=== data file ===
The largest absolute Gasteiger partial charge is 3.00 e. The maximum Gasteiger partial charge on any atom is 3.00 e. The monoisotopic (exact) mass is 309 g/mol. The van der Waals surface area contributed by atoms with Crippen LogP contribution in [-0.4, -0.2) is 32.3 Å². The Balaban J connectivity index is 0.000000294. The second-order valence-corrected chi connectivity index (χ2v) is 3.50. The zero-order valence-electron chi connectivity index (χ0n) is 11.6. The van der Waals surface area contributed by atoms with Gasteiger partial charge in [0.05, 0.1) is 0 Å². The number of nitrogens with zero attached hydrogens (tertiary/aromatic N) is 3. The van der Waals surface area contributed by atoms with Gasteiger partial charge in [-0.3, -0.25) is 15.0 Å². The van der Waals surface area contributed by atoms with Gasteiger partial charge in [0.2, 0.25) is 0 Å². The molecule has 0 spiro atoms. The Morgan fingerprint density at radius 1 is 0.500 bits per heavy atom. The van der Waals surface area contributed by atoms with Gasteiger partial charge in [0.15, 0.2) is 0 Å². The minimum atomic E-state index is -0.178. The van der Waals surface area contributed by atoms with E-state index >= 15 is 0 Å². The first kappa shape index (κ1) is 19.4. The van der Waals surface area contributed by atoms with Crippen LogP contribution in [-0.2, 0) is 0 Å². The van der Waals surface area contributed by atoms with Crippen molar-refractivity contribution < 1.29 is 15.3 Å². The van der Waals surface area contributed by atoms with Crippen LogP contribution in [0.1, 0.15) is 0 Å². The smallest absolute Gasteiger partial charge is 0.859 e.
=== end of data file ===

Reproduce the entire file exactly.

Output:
The largest absolute Gasteiger partial charge is 3.00 e. The maximum Gasteiger partial charge on any atom is 3.00 e. The monoisotopic (exact) mass is 309 g/mol. The van der Waals surface area contributed by atoms with Crippen LogP contribution in [-0.4, -0.2) is 32.3 Å². The Balaban J connectivity index is 0.000000294. The second-order valence-corrected chi connectivity index (χ2v) is 3.50. The zero-order valence-electron chi connectivity index (χ0n) is 11.6. The van der Waals surface area contributed by atoms with Gasteiger partial charge in [0.05, 0.1) is 0 Å². The number of nitrogens with zero attached hydrogens (tertiary/aromatic N) is 3. The van der Waals surface area contributed by atoms with Gasteiger partial charge in [-0.3, -0.25) is 15.0 Å². The van der Waals surface area contributed by atoms with Gasteiger partial charge in [0.2, 0.25) is 0 Å². The molecule has 0 spiro atoms. The Morgan fingerprint density at radius 1 is 0.500 bits per heavy atom. The van der Waals surface area contributed by atoms with Gasteiger partial charge in [0.15, 0.2) is 0 Å². The minimum atomic E-state index is -0.178. The van der Waals surface area contributed by atoms with E-state index >= 15 is 0 Å². The first kappa shape index (κ1) is 19.4. The van der Waals surface area contributed by atoms with Crippen LogP contribution in [-0.2, 0) is 0 Å². The van der Waals surface area contributed by atoms with Crippen molar-refractivity contribution < 1.29 is 15.3 Å². The van der Waals surface area contributed by atoms with Crippen LogP contribution in [0.1, 0.15) is 0 Å². The smallest absolute Gasteiger partial charge is 0.859 e.